Released September 24, 2010 (Metal Heaven Records)
CD Track List:
01. Wahzoo City
02. Power Trippin’
04. Livin’ Your Dreams (Everday)
05. Survival Of The Fittest
07. Heart Attack And Vine
08. Still Have A Song To Sing
09. Dig Deep
10. Never Say Goodbye
11. Sweet Temptation
12. High On The Clouds
13. Spirits Too They Bleed
14. Surrender All Your Love
David Reece – lead vocals and harmonies
Curt Mitchell – guitar
Andy Susemihl – guitar, bass and vocal harmonies
Danny Greenberg – bass
Hans in’t Zandt – drums
Martin Kronlund – guitar solo (11)
Christian Tolle – guitar solo (12)
Chris Voysey – guitar solo (14)
Thommy Bloch – vocal harmonies
Produced and mixed by Andy Susemihl.
Eighteen long years, and one failed reunion attempt, since the release of On Target back in 1992 and Bangalore Choir has finally returned. As much as I’d like to call this a full-blown Bangalore Choir reunion, I can’t help but feel it is a David Reece solo effort with a couple of the original band members making guest appearances. The reason I say this is because Cadence sounds closer to Reece‘s 2009 Universal Language CD than it does to On Target, which is understandable considering the song-writing duo of Reece and Andy Susemihl were front and center for both releases.
With former Bangalore Choir members Curt Mitchell and Danny Greenberg along for the ride, David Reece takes them and the band in a more mature direction. That’s not a bad thing, but may disappoint a few who were expecting a carbon-copy replica of On Target. But give the guys a break… it’s been close to twenty years since that album and times have changed. While the comparisons to Universal Language are unavoidable, Cadence is more focused (with less experimenting) and rocks slightly harder.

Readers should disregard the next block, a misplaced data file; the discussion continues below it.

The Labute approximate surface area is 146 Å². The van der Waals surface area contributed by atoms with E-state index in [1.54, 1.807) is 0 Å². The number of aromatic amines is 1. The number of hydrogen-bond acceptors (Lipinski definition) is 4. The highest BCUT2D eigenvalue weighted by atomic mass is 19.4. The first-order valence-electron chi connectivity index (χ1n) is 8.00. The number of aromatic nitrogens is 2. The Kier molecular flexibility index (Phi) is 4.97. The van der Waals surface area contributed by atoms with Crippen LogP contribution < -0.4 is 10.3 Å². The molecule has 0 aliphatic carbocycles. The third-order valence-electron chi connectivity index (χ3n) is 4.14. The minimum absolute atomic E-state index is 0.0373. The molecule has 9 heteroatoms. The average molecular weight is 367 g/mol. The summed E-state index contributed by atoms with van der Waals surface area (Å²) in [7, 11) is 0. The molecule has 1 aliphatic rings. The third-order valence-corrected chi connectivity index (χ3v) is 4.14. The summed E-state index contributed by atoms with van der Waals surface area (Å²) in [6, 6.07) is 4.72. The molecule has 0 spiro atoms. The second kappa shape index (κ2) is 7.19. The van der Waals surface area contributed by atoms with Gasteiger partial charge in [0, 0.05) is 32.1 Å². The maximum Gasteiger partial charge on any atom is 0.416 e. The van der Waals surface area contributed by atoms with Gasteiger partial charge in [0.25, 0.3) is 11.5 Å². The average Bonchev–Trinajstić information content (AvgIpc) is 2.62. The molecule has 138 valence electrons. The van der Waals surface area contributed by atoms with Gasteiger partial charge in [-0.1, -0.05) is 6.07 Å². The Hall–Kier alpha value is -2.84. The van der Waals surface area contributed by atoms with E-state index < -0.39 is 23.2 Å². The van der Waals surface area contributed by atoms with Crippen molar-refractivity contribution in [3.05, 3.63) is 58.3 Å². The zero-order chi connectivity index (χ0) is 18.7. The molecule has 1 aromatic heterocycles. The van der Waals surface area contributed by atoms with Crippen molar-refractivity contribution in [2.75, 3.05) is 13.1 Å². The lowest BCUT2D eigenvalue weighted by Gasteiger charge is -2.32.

“Martyr”, “Tomorrow”, “Heart Attack And Vine”, “Dig Deep” and “Sweet Temptation” represent a new side to Bangalore Choir, but is the perfect evolution of the band — and I just can’t picture the old group tackling something as heavy as “High On The Clouds” back in the day. Dripping with solos, harmonies and David Coverdale reminiscent vocals, this 14 song collection is a great addition to the Bangalore Choir legacy. Reece still has the chops, as we have heard on his many releases of late, and the musicians rounding out this version of Bangalore Choir are more than qualified. My only complaint is that it would have been interesting to hear what the returning members could have brought to the song-writing department, but maybe that can be revealed on their next release?
Some of the ‘fun’ may have been taken out of Bangalore Choir, but these guys aren’t in their twenties anymore. Everyone has grown up and thus wants to explore topics deeper than getting into a girl’s pants. You can’t fault David Reece and company for that… and even though the band has evolved considerably since we last heard from them (even the artwork displays the change in attitude) at least they can still write some damn good rock songs!
www.bangalorechoir.com – www.myspace.com/officialbangalorechoirpage – www.metalheaven.net
Reviewed by Skid for Sleaze Roxx, October 2010